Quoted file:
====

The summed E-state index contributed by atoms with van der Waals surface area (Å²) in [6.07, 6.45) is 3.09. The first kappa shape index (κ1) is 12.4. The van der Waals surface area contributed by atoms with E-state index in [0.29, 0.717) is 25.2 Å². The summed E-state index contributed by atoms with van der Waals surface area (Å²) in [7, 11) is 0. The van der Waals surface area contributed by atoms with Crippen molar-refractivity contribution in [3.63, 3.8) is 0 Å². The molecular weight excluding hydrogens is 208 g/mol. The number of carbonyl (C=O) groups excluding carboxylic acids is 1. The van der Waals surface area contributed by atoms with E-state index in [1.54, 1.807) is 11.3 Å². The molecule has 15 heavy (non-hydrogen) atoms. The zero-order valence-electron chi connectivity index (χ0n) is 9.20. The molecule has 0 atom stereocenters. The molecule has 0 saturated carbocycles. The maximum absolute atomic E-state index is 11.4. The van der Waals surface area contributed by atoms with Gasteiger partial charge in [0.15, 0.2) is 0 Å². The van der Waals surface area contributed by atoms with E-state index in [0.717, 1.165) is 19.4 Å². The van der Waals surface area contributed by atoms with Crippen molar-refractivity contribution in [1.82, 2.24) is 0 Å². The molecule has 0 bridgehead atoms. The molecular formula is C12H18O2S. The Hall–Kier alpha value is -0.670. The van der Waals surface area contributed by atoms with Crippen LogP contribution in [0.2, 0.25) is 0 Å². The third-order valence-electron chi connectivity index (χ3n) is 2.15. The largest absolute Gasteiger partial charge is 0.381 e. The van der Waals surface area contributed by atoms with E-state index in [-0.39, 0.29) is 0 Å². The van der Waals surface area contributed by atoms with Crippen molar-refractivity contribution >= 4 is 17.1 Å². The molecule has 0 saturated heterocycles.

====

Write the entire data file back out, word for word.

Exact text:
The summed E-state index contributed by atoms with van der Waals surface area (Å²) in [6.07, 6.45) is 3.09. The first kappa shape index (κ1) is 12.4. The van der Waals surface area contributed by atoms with E-state index in [0.29, 0.717) is 25.2 Å². The summed E-state index contributed by atoms with van der Waals surface area (Å²) in [7, 11) is 0. The van der Waals surface area contributed by atoms with Crippen molar-refractivity contribution in [3.63, 3.8) is 0 Å². The molecular weight excluding hydrogens is 208 g/mol. The number of carbonyl (C=O) groups excluding carboxylic acids is 1. The van der Waals surface area contributed by atoms with E-state index in [1.54, 1.807) is 11.3 Å². The molecule has 15 heavy (non-hydrogen) atoms. The zero-order valence-electron chi connectivity index (χ0n) is 9.20. The molecule has 0 atom stereocenters. The molecule has 0 saturated carbocycles. The maximum absolute atomic E-state index is 11.4. The van der Waals surface area contributed by atoms with Gasteiger partial charge in [0.15, 0.2) is 0 Å². The van der Waals surface area contributed by atoms with E-state index in [0.717, 1.165) is 19.4 Å². The van der Waals surface area contributed by atoms with Crippen molar-refractivity contribution in [1.82, 2.24) is 0 Å². The molecule has 0 bridgehead atoms. The molecular formula is C12H18O2S. The Hall–Kier alpha value is -0.670. The van der Waals surface area contributed by atoms with Crippen LogP contribution in [0.2, 0.25) is 0 Å². The third-order valence-electron chi connectivity index (χ3n) is 2.15. The largest absolute Gasteiger partial charge is 0.381 e. The van der Waals surface area contributed by atoms with E-state index in [-0.39, 0.29) is 0 Å². The van der Waals surface area contributed by atoms with Crippen molar-refractivity contribution >= 4 is 17.1 Å². The molecule has 0 saturated heterocycles.